Lead Capture Forms That Convert In 2022: 5 Powerful Tips + Examples
Your product might be the best thing since Pop-Tarts.
You might have a brand story so compelling it puts Hemingway to shame.
But if you don’t have a reliable mechanism for capturing leads, you’ll struggle to hit your business goals.
No wonder, then, that 79% of marketers surveyed for SEMRush’s 2021 State of Content Marketing report said their top priority for the year was to generate quality leads.
Once you figure out a way to reach your target audience and bring them to your website, it’s about compelling them to convert. Which is where lead capture forms come in.
What is a lead capture form?
A lead capture form is a tool for gathering a prospect’s data. Marketers use that data to reach out to the prospect via various channels — phone, email, social — in the hope of turning them into a fully fledged paying customer.
Your “classic” lead capture form looks a little like this:
(N.B. this isn’t the only way to do lead capture forms, and it’s rarely the best way. More on that later!)
Because we need a little persuasion to fork over our personal data, prospects will be offered something in exchange for completing a lead capture form, such as:
- A product demo
- A piece of content
- A free product trial
- An event invitation
- A discount code
To be clear, lead capture forms aren’t the same as lead capture pages.
A lead capture form is a combination of questions, fields, prompts, and maybe a button or two.
(Most) lead capture pages incorporate a lead capture form, but they can also include a bunch of other stuff, from demo videos to customer testimonials to sales copy.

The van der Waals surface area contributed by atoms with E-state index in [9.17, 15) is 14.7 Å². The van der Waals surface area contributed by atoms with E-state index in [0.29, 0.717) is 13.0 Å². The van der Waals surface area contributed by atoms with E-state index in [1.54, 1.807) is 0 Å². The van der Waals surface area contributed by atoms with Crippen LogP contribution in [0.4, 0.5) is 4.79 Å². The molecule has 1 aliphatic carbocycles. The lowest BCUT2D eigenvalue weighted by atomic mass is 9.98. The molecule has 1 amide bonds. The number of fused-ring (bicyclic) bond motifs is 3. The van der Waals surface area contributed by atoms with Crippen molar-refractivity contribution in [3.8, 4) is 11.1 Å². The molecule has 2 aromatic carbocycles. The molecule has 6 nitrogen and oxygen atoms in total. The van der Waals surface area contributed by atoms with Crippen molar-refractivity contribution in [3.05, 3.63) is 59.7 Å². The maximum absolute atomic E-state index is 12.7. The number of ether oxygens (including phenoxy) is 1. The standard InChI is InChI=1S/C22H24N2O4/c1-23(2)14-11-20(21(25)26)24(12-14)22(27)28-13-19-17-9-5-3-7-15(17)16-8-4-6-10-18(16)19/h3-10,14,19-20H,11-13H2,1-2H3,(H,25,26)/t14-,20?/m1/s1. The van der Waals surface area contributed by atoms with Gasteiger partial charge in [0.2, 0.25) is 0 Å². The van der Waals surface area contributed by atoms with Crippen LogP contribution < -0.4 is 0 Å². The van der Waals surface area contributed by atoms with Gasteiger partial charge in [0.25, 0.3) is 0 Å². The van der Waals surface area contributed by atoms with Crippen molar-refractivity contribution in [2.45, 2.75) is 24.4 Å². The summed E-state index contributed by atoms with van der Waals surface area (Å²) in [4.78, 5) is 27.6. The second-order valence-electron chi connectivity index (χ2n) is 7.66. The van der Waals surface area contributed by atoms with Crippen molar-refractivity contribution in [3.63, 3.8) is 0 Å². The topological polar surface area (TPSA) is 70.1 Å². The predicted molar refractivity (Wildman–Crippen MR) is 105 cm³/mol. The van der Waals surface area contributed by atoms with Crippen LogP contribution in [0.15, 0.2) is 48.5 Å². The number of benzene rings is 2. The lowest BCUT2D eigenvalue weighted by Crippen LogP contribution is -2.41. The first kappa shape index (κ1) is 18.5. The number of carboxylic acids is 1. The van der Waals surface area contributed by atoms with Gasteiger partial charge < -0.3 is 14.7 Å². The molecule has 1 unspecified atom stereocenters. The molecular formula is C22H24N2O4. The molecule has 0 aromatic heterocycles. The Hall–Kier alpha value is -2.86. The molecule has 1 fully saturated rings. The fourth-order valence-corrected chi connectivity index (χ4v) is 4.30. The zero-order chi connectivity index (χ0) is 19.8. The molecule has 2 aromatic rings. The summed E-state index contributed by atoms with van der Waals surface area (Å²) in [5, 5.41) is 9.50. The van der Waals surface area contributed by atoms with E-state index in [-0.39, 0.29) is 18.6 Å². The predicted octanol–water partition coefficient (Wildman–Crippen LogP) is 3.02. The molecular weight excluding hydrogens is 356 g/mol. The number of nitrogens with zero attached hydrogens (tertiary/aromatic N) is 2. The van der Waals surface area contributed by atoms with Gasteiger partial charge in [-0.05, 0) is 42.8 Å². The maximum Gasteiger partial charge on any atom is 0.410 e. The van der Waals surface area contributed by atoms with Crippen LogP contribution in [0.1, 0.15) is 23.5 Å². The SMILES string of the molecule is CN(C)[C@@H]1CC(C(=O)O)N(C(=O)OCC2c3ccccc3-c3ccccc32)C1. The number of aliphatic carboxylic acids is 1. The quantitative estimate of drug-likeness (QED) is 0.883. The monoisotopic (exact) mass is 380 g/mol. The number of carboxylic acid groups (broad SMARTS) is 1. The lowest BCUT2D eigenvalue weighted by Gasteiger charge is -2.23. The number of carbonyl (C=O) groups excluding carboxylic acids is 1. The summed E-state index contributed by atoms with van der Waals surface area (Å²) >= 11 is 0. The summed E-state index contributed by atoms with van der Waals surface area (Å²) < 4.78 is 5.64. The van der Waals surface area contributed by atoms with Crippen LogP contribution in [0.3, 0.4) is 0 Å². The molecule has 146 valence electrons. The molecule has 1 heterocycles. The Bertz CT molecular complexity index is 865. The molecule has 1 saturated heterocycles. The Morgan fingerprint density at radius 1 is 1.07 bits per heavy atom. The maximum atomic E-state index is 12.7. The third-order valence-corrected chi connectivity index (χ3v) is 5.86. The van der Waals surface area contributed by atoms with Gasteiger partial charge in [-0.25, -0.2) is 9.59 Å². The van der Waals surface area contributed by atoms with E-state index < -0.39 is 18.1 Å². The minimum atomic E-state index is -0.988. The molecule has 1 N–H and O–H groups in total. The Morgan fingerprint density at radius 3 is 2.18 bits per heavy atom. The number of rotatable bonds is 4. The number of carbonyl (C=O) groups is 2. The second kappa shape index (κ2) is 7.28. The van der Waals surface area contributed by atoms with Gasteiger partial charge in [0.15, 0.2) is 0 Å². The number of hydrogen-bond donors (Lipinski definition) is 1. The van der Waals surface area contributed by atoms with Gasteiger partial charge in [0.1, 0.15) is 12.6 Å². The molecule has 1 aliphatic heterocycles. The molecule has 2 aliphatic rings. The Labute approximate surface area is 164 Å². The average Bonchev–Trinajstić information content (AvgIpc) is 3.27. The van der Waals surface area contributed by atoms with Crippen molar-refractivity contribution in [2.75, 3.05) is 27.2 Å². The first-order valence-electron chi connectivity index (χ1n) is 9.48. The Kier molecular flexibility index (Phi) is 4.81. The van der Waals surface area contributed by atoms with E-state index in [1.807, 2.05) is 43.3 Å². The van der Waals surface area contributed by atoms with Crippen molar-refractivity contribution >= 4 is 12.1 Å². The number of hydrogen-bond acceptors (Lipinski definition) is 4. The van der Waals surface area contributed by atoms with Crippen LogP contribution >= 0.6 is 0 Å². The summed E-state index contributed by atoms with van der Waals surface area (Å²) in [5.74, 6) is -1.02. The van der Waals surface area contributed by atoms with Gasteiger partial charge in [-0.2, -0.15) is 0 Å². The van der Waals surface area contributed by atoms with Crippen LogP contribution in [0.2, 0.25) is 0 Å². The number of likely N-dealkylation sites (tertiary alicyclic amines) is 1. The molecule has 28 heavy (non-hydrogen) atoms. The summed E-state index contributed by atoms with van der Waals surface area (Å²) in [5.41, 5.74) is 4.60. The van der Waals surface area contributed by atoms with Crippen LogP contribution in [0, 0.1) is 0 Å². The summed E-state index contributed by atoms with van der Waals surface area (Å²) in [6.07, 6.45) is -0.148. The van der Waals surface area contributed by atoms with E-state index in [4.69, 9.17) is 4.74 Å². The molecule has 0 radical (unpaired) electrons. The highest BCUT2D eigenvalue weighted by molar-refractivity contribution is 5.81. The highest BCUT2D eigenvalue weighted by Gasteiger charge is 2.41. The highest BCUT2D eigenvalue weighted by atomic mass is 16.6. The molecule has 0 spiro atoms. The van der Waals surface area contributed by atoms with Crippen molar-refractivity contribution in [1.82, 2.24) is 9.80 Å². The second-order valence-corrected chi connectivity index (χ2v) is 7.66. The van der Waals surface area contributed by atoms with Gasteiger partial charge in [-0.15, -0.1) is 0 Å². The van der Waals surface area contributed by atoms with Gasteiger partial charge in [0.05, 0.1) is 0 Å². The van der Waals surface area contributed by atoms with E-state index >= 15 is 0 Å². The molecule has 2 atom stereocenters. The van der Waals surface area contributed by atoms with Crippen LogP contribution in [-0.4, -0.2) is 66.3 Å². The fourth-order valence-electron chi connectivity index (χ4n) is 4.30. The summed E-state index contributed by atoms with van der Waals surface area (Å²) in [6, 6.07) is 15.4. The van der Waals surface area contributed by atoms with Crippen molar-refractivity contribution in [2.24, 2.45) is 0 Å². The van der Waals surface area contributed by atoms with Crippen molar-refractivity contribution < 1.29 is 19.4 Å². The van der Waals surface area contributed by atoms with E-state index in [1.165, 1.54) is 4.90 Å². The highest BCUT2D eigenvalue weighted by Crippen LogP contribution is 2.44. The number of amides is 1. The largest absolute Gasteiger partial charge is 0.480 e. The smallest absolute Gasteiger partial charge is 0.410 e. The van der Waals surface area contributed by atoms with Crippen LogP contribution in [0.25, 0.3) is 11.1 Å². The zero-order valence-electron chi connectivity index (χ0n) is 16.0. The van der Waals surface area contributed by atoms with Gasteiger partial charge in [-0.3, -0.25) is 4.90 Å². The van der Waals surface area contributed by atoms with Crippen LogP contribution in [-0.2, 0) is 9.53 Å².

5 tips to create high-performing forms
So we know it’s in your best interest to create engaging, impactful lead capture forms that your prospects just can’t wait to complete.
But what do those forms look like? And what makes them so effective?
To answer those questions, let’s dig into five of the most impactful best practices for building high-performing forms.
5 – Create custom forms for each campaign
A form is a form is a form, right? Once you’ve built one, you can use it for every campaign under the sun, regardless of whether you’re targeting small business owners or enterprise CEOs.
Personalization is super important in all facets of marketing, with 90% of leading marketers agreeing that it significantly contributes to business profitability. Lead capture forms are no exception; your forms should be custom-built for every campaign.
So how does a personalized lead capture form look? Check out the first step of this multi-step form for a ride-sharing service, targeting prospective drivers:
Rather than leading with generic information — like name and email address — it asks if we have a car, or if we need one.
In other words, it’s immediately clear that this lead capture form has been tailored to the needs of the specific campaign.
That makes us feel confident that when we complete the form, we’re going to end up with our information languishing unread in an irrelevant inbox for weeks. Rather, it feels like we’re going to achieve our desired goal (in this case, becoming a driver).
4 – Context is everything when choosing form fields
Conventional wisdom holds that the shorter your lead form, the higher your conversion rate will be.